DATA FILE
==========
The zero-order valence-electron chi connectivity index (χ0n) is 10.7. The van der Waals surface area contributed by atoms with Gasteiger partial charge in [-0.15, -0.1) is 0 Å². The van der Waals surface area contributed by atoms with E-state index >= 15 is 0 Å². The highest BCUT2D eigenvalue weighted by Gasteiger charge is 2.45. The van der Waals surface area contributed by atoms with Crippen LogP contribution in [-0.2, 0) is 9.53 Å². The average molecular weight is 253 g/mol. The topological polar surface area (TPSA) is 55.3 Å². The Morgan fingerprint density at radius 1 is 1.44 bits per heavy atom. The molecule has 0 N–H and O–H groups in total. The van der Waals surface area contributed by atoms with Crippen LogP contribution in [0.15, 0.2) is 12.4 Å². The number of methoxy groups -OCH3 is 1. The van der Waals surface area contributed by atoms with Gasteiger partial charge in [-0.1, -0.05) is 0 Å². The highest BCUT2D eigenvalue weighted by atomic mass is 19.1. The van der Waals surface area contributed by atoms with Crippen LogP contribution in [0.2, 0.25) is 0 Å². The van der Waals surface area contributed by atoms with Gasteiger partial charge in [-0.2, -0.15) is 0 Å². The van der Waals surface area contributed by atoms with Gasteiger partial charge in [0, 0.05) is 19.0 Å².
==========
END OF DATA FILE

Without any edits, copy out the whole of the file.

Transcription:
The zero-order valence-electron chi connectivity index (χ0n) is 10.7. The van der Waals surface area contributed by atoms with Gasteiger partial charge in [-0.15, -0.1) is 0 Å². The van der Waals surface area contributed by atoms with E-state index >= 15 is 0 Å². The highest BCUT2D eigenvalue weighted by Gasteiger charge is 2.45. The van der Waals surface area contributed by atoms with Crippen LogP contribution in [-0.2, 0) is 9.53 Å². The average molecular weight is 253 g/mol. The topological polar surface area (TPSA) is 55.3 Å². The Morgan fingerprint density at radius 1 is 1.44 bits per heavy atom. The molecule has 0 N–H and O–H groups in total. The van der Waals surface area contributed by atoms with Crippen LogP contribution in [0.15, 0.2) is 12.4 Å². The number of methoxy groups -OCH3 is 1. The van der Waals surface area contributed by atoms with Gasteiger partial charge in [-0.1, -0.05) is 0 Å². The highest BCUT2D eigenvalue weighted by atomic mass is 19.1. The van der Waals surface area contributed by atoms with Crippen LogP contribution in [0.2, 0.25) is 0 Å². The van der Waals surface area contributed by atoms with Gasteiger partial charge in [-0.2, -0.15) is 0 Å². The van der Waals surface area contributed by atoms with Gasteiger partial charge in [0, 0.05) is 19.0 Å².